THE RAAF MUSEUM, POINT COOK, VICTORIA:
AIRCRAFT EXHIBITS: Continued...
1957: AERMACCHI (MACCHI) MB236H: The Macchi, as it was known in RAAF and RAN service was used as a Jet Trainer, offering an 'all jet training scheme' for Australian pilots. A total of ninety seven aircraft were operated by the RAAF, the initial order of twenty were sourced from Italy and the remainder manufactured by the Commonwealth Aircraft Corporation and Hawker De Havilland. The Macchi was replaced by the British Aerospace Hawk in 2001.
The Museum's exhibit, 'A7-001', was the first Macchi operated by the RAAF as a Jet Trainer in 1967, retired in 1999 the aircraft was stored for many years before transfer to the Museum in 2000.
1960s: BELL UH-1H IROQUOIS : Following the success of the 'UH-1B' modern turbine powered Helicopter in Vietnam the RAAF was equipped with the more capable 'UH-1D' and 'UH-1H' types. The 'UH-1H' incorporated a larger cabin, more powerful engine and improved performance. Ultimately the Iroquois battlefield fleet was transferred to the Australian Army in 1989.
1963: DE HAVILLAND CANADA DHC-4 CARIBOU: The RAAF chose the Caribou as a short take off and landing (STOL) aircraft to replace the Dakota, the first three aircraft were delivered to the RAAF Richmond, New South Wales in 1964. 'A4-152' served in Vietnam, West Irian, India, Pakistan, Solomon Islands, Papua New Guinea and East Timor. Clearly a versatile and reliable aircraft.
The Museum's exhibit, 'A4-152', was one of the first three to arrive in Australia in 1964 and the second last to be withdrawn from service in 2009, an operational life of forty five years!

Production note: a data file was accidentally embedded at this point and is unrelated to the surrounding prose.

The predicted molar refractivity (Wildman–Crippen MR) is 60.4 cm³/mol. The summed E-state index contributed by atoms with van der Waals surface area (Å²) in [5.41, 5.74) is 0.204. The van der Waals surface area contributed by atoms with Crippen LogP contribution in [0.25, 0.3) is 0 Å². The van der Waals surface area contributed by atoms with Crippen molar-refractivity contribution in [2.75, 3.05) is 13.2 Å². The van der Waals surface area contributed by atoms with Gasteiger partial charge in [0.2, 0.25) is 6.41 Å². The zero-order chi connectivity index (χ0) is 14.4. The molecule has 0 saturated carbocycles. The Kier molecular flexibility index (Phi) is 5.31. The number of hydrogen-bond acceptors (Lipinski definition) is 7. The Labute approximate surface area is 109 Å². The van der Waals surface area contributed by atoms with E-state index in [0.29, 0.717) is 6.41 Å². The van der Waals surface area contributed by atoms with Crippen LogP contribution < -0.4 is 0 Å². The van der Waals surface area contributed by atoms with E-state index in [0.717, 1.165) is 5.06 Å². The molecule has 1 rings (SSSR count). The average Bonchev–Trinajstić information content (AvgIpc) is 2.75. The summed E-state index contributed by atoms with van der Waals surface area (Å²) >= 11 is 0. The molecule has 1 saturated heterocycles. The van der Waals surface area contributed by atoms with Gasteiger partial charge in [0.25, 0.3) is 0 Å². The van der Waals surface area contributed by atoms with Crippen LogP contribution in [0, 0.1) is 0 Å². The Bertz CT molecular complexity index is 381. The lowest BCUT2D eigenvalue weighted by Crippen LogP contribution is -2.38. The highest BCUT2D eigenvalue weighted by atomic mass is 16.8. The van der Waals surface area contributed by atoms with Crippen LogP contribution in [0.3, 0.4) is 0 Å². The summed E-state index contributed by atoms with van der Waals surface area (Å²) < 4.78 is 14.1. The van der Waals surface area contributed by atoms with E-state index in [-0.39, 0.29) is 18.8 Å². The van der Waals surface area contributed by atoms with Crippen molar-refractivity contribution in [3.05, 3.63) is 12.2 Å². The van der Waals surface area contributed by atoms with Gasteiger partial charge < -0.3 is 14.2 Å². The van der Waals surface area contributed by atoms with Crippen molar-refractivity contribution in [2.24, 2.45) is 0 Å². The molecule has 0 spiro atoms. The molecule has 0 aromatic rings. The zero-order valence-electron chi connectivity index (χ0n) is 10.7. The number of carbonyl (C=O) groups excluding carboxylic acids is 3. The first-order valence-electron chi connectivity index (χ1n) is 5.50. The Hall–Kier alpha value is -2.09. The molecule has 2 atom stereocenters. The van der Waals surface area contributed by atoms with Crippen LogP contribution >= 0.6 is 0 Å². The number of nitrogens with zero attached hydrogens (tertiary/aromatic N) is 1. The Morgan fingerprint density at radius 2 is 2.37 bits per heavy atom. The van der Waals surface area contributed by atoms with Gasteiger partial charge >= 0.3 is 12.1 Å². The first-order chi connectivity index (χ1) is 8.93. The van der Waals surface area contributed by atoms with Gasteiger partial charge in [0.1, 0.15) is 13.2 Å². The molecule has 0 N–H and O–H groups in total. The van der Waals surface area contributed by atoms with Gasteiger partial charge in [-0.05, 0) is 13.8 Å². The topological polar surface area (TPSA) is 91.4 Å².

1972: CT4A AIRTRAINER: Based on the Victa Aircruiser, the CT4A was manufactured by New Zealand Aerospace Industries. The RAAF ordered a total of 51 CT4's as a replacement for the Winjeel and the aircraft were supplied from 1975 to 1982. The CT4A was used at various Flying Schools and they were retired in 1992, the same year that Military Flying Training ceased at Point Cook, a training facility which had operated continuously since 1914.
The Museum's exhibit, 'A19-027', was the first CT4 received by the RAAF, the aircraft was used as a test aircraft from 1975 to 1981. Subsequently the aircraft was used a a Trainer until 1992, the aircraft was transferred to the Air Museum in the same year.
1940~1945: BEAUFORT GUN TURRET: Australia's largest World War 2 armament program, 700 Beaufort aircraft and 365 Beaufighter aircraft were built by the Department of Aircraft Production. The Beaufort Gun Turret incorporated two .303 Browning Machine Guns
1946: PIE CART: Manufactured after World War 2, the Pie Cart was used by the RAAF School of Technical Training to simulate hand starting an aircraft engine. The components depicted here are interesting, the engine is a Gipsy Major engine as used in the Tiger Moth and the engine mount is from a Spitfire Mk V.
1946~1952: CAC ROLLS ROYCE Mk102 MERLIN ENGINE: Manufactured by the Commonwealth Aircraft Corporation (CAC), this Merlin Engine was based on an original design by Rolls Royce, United Kingdom. A total of 108 engines were manufactured by the CAC between 1946 and 1952, the engines were fitted to RAAF Lincoln Bombers.
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